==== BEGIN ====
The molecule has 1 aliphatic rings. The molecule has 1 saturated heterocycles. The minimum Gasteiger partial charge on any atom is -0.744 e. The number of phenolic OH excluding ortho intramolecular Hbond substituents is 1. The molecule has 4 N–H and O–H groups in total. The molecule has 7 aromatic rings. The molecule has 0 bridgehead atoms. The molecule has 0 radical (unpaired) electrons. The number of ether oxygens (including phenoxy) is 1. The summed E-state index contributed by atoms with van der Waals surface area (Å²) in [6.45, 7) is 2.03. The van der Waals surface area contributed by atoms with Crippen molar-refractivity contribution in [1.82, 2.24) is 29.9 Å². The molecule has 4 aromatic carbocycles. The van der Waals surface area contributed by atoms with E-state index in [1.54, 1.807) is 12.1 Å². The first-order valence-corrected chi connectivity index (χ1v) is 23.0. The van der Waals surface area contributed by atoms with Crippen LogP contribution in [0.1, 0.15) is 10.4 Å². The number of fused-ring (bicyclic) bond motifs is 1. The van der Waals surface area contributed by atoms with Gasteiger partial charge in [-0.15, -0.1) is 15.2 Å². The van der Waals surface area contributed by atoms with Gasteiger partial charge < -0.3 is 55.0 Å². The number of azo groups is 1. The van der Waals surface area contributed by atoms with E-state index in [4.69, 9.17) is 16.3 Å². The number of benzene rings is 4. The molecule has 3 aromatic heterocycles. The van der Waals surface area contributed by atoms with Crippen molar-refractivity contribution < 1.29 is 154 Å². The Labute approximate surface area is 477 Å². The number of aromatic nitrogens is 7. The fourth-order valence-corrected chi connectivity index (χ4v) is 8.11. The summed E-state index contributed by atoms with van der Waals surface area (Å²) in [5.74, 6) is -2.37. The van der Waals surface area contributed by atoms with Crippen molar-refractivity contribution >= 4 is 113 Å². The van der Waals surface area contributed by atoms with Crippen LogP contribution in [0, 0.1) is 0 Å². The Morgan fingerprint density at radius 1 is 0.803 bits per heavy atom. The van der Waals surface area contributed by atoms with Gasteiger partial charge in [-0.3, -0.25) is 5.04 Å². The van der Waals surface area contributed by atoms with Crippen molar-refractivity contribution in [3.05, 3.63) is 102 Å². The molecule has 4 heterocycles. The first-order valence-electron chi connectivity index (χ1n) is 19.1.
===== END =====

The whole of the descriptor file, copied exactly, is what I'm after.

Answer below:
The molecule has 1 aliphatic rings. The molecule has 1 saturated heterocycles. The minimum Gasteiger partial charge on any atom is -0.744 e. The number of phenolic OH excluding ortho intramolecular Hbond substituents is 1. The molecule has 4 N–H and O–H groups in total. The molecule has 7 aromatic rings. The molecule has 0 bridgehead atoms. The molecule has 0 radical (unpaired) electrons. The number of ether oxygens (including phenoxy) is 1. The summed E-state index contributed by atoms with van der Waals surface area (Å²) in [6.45, 7) is 2.03. The van der Waals surface area contributed by atoms with Crippen molar-refractivity contribution in [1.82, 2.24) is 29.9 Å². The molecule has 4 aromatic carbocycles. The van der Waals surface area contributed by atoms with E-state index in [1.54, 1.807) is 12.1 Å². The first-order valence-corrected chi connectivity index (χ1v) is 23.0. The van der Waals surface area contributed by atoms with Crippen LogP contribution in [0.1, 0.15) is 10.4 Å². The number of fused-ring (bicyclic) bond motifs is 1. The van der Waals surface area contributed by atoms with Gasteiger partial charge in [-0.15, -0.1) is 15.2 Å². The van der Waals surface area contributed by atoms with Gasteiger partial charge < -0.3 is 55.0 Å². The number of azo groups is 1. The van der Waals surface area contributed by atoms with E-state index in [4.69, 9.17) is 16.3 Å². The number of benzene rings is 4. The molecule has 3 aromatic heterocycles. The van der Waals surface area contributed by atoms with Crippen molar-refractivity contribution < 1.29 is 154 Å². The Labute approximate surface area is 477 Å². The number of aromatic nitrogens is 7. The fourth-order valence-corrected chi connectivity index (χ4v) is 8.11. The summed E-state index contributed by atoms with van der Waals surface area (Å²) in [5.74, 6) is -2.37. The van der Waals surface area contributed by atoms with Crippen molar-refractivity contribution >= 4 is 113 Å². The van der Waals surface area contributed by atoms with Crippen LogP contribution in [0, 0.1) is 0 Å². The Morgan fingerprint density at radius 1 is 0.803 bits per heavy atom. The van der Waals surface area contributed by atoms with Gasteiger partial charge in [-0.3, -0.25) is 5.04 Å². The van der Waals surface area contributed by atoms with Crippen molar-refractivity contribution in [3.05, 3.63) is 102 Å². The molecule has 4 heterocycles. The first-order valence-electron chi connectivity index (χ1n) is 19.1.